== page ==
Forum for Science, Industry and Business

Sponsored by:     3M 
Search our Site:

 

Hydrogen Storage for Cars?

21.12.2007
A Zippy Triple: Ternary hydride with autocatalytic reaction mechanism gives off hydrogen faster and at lower temperature

Hydrogen is the fuel of the future. Unfortunately, one problem remains: Hydrogen is a gas and cannot easily be pumped into a tank like gasoline. Storage in the form of solid hydrides, chemical compounds of hydrogen and a metal or semimetal, are good storage materials in principle, but have not been well suited to automotive applications.

An American research team at the Ford Motor Company in Dearborn and the University of California, Los Angeles, has now developed a novel hydride that could be a useful starting point for the development of future automotive hydrogen-storage materials. As Jun Yang and his team report in the journal Angewandte Chemie, an “autocatalytic” reaction mechanism causes the composite made of three different hydrides to rapidly release hydrogen at lower temperatures and without dangerous by-products.

Certain hydrogen compounds, such as lithium borohydride (LiBH4 ) and magnesium hydride (MgH2), can release hydrogen and then take it up again. However, for automotive applications, they require temperatures that are too high to release hydrogen, the hydrogen release and uptake are far too slow, and decomposition reactions release undesirable by-products such as ammonia. In addition, these compounds can only be “recharged” under very high pressure and temperature conditions. The combination of two different hydrides (binary hydride) has previously been shown to improve things, as these compounds partly release hydrogen at lower temperatures than either of the individual components.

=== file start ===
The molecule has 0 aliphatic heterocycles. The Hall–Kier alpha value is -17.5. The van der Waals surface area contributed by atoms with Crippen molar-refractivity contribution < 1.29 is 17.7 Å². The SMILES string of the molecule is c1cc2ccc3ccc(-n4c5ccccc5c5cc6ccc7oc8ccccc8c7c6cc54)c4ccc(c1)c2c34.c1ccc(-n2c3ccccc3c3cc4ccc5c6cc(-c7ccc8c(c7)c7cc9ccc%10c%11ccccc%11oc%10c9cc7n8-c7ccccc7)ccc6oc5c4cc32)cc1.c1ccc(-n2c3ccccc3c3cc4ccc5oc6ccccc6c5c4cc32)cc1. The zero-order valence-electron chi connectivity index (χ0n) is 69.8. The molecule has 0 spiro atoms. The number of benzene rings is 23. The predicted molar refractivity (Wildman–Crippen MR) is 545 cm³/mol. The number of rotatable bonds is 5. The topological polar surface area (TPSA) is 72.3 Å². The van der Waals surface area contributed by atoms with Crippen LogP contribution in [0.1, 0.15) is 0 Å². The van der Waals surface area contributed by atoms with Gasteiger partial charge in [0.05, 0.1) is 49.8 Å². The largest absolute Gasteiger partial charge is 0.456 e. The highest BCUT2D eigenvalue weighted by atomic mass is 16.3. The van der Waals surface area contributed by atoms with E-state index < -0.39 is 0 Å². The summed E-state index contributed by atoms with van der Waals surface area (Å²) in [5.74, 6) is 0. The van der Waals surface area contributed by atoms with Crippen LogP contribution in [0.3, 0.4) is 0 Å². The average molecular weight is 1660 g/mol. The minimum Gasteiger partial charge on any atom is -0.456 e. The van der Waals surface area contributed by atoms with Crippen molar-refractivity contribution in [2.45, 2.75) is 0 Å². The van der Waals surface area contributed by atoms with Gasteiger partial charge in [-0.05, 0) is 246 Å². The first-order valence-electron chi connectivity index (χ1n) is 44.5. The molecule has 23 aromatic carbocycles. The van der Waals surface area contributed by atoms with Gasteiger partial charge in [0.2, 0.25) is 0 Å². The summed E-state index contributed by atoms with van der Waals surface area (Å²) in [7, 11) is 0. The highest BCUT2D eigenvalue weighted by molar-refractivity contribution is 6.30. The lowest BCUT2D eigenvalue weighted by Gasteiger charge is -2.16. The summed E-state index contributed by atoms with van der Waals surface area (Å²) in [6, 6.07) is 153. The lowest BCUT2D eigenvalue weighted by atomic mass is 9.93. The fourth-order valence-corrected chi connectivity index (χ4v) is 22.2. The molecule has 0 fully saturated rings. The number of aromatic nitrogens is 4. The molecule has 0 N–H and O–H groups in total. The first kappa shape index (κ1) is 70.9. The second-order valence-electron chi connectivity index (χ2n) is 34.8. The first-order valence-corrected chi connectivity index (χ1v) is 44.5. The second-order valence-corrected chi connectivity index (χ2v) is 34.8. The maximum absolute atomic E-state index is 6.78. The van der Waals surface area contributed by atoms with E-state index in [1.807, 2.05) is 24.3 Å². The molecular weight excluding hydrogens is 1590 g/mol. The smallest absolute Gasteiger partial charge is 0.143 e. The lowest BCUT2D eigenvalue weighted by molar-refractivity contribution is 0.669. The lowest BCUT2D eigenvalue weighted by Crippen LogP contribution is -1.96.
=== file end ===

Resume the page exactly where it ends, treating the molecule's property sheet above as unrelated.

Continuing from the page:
The researchers led by Yang went a step further and combined three hydrogen-containing compounds—lithium amide (LiNH2), lithium borohydride, and magnesium hydride—in a 2:1:1 ratio to form a ternary hydride. This trio has substantially better properties than previous binary materials.

The reason for this improvement is a complex sequence of reactions between the various components. The first reactions begin as soon as the starting components are ground together. Heating starts off more reactions, releasing the hydrogen. The mixture is “autocatalytic”, which means that one of the reactions produces the product cores for the following reaction, which speeds up the entire reaction sequence. The result is a lower desorption temperature; the release of hydrogen begins at 150 °C. In addition the hydrogen is very pure because neither ammonia nor any other volatile decomposition products are formed. Recharging the ternary hydride with hydrogen can be accomplished under moderate conditions.

Author: Jun Yang, Ford Motor Company, Dearborn (USA), mailto:jyang27@ford.com

Title: A Self-Catalyzing Hydrogen Storage Material

Angewandte Chemie International Edition, doi: 10.1002/anie.200703756

Jun Yang | Angewandte Chemie
Further information:
http://pressroom.angewandte.org

More articles from Automotive Engineering:

nachricht 3D scans for the automotive industry
16.01.2017 | Julius-Maximilians-Universität Würzburg

nachricht Improvement of the operating range and increasing of the reliability of integrated circuits
09.11.2016 | Technologie Lizenz-Büro (TLB) der Baden-Württembergischen Hochschulen GmbH

All articles from Automotive Engineering >>>

The most recent press releases about innovation >>>

Die letzten 5 Focus-News des innovations-reports im Überblick:

Im Focus: Giant Magnetic Fields in the Universe